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While in Japan I was surprised to discover that what they mean by 'coffee cake' is cake flavored with actual coffee. I also recently had a woman from India ask me for a good coffee cake recipe because she misses 'cake with a good strong coffee flavor.'

I personally don't like coffee, so I am not interested in making such a cake. I was just wondering about how common this use of the term is outside of the US. -And, if it refers to a particular type of product or is as loosely applied as it is here.

The cake I tried in Japan was the cake style, with coffee flavoring the streusel.

I enjoy both styles, but have not perfected a recipe for either. When I lived in Santa Fe (high altitude) I would use the one egg high altitude cake recipe from the 1980's Joy of Cooking and add an improvised struesel topping of butter, sugar, flour and nuts with a dash of nutmeg & cinnamon. At sea level the recipe is really different, even after adjusting and changing the volume measurements to weight measures. So, I haven't been happy about this for 14 years and am looking forward to seeing what others post in this thread.

Happy Baking all!

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At sea level the recipe is really different, even after adjusting and changing the volume measurements to weight measures. So, I haven't been happy about this for 14 years and am looking forward to seeing what others post in this thread.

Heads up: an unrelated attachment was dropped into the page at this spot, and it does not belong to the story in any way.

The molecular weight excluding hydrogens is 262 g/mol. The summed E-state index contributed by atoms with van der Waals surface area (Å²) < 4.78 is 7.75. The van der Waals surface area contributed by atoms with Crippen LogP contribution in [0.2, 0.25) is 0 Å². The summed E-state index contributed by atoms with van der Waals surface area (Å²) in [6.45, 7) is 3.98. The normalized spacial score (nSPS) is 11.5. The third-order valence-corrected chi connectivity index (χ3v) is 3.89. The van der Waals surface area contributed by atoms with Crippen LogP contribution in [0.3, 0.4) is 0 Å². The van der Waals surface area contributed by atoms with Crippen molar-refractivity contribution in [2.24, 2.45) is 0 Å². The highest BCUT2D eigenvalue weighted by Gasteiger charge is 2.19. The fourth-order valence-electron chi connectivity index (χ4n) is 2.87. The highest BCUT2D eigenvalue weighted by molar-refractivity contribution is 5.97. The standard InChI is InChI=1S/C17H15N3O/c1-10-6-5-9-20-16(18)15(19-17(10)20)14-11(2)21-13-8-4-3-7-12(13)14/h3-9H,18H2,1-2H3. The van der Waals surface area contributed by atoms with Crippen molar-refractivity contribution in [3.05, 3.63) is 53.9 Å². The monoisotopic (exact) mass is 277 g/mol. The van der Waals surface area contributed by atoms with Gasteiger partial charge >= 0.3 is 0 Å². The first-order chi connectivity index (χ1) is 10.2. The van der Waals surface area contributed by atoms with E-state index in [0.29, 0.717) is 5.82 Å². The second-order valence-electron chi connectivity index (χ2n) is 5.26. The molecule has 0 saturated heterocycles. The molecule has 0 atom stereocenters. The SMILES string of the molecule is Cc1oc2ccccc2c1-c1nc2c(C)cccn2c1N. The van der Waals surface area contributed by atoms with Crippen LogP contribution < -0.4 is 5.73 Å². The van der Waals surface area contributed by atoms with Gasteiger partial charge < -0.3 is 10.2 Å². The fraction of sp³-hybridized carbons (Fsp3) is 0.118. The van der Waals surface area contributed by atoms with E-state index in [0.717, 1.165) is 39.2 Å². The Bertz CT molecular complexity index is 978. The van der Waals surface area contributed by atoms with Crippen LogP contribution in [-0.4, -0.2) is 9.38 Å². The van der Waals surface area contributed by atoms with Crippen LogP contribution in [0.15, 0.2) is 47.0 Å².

Lisa, is there a rule of thumb for adjusting for sea level elevation for baking?


edited for grammar & spelling. I do it 95% of my posts so I'll state it here. :)

"I have never developed indigestion from eating my words."-- Winston Churchill

Talk doesn't cook rice. ~ Chinese Proverb

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Hi R Wood, Lisa Schock et al,

Yes there are specific rules for altering leavening and cooking temps and times for high altitudes and some one else will know them better than I. We lived at 4500' for 6 months last year and I had a chart to help me. There's lots on the web about this.

The Smurf effect...I like that...was because I did something stupid. I answered the phone, forgot to put in the milk before the berries and had to remix the batter.

The bundt thingy. The cake tastes great but I have decided to give it to the young family down the road. They received all my attempts at cake decorating a couple of years ago and my confectionery output (we had to get it out of the house!) so here comes the raggy bundt. I'll make another cake...maybe even with coffe this time. :biggrin: AND in a 9x13 pan for sure!

Thanks for all the help. :wub:


Darienne

learn, learn, learn...

Cheers & Chocolates

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I went through a period of making a bunch of different coffee cakes, trying to get one similar to what I used to get at a bakery in Summit, New Jersey (Trost's). Unfortunately, I never succeeded, but I did end up finding this pippin:

Moist Coffee Cake

I was trying to make something similar to this recipe. Either my streusel wouldn't clump together enough, or it would sink through the cake (even if I added it after baking for a bit). They also had a tasty blueberry cake that had a blueberry jam-type thing spread all over the top. That was delicious. Maybe I will start trying again.